RF: Howlett’s referring to his wife as “Alice” again suggests their deep involvement; Frances is already well acquainted with his private life and marital troubles. Howlett does seem genuinely regretful that his wife has left him, but resigned; it’s left to the viewer to wonder if his wife found out about Lady Frances or if it was something else. He becomes more intense in an eyeblink, making direct eye contact with Frances, their faces inches apart as if they might kiss, when he asks when she’s to marry. Even his little “hmm?” adds a bit of an extra push. Obviously this is something he cares about a great deal; he’s telling her without telling her what he really thinks, calling it “sensible” when he really means it’s the worst possible thing. Or perhaps he’s obliquely suggesting she has less desire for Radley (if she has any; I rather doubt it) than she does for him. Radley is a “good” catch on paper and Howlett simply is not. But I completely agree: he’d far rather be with Frances himself than see her married to Radley.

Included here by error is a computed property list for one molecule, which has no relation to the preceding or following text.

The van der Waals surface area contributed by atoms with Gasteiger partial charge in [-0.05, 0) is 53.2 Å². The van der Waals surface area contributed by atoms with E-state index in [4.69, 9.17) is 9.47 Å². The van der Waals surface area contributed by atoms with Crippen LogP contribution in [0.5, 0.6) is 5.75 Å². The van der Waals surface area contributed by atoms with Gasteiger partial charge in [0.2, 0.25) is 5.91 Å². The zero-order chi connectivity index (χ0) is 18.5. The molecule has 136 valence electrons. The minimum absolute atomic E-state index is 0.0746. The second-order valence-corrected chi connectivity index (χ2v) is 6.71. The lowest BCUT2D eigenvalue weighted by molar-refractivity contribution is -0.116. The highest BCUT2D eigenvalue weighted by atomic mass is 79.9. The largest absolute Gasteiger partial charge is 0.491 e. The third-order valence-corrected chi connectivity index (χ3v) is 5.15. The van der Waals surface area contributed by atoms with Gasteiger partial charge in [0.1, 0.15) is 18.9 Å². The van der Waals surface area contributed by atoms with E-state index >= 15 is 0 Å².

RF: I also noticed Radley glaring at Howlett from across the room after Frances moves away and the talk turns to other things. Howlett, however, whose consumption of alcohol has been prodigious (his glass is perpetually empty), is swaying ever so slightly on his feet and completely unaware of it. Before they all go in to dinner, Frances asks Radley if they shouldn’t marry before he leaves, perhaps making a last ditch effort to evade temptation. Radley refuses, saying he doesn’t want to “make [her] a widow”, although Frances is willing to take the chance if she gets to be a wife first. But Radley refuses to budge, saying he’d prefer to wait until they have “a clear future ahead of [them]”. Hmmm, so the “sensible” decision likely wasn’t Frances’ in the first place.
The Wedding Party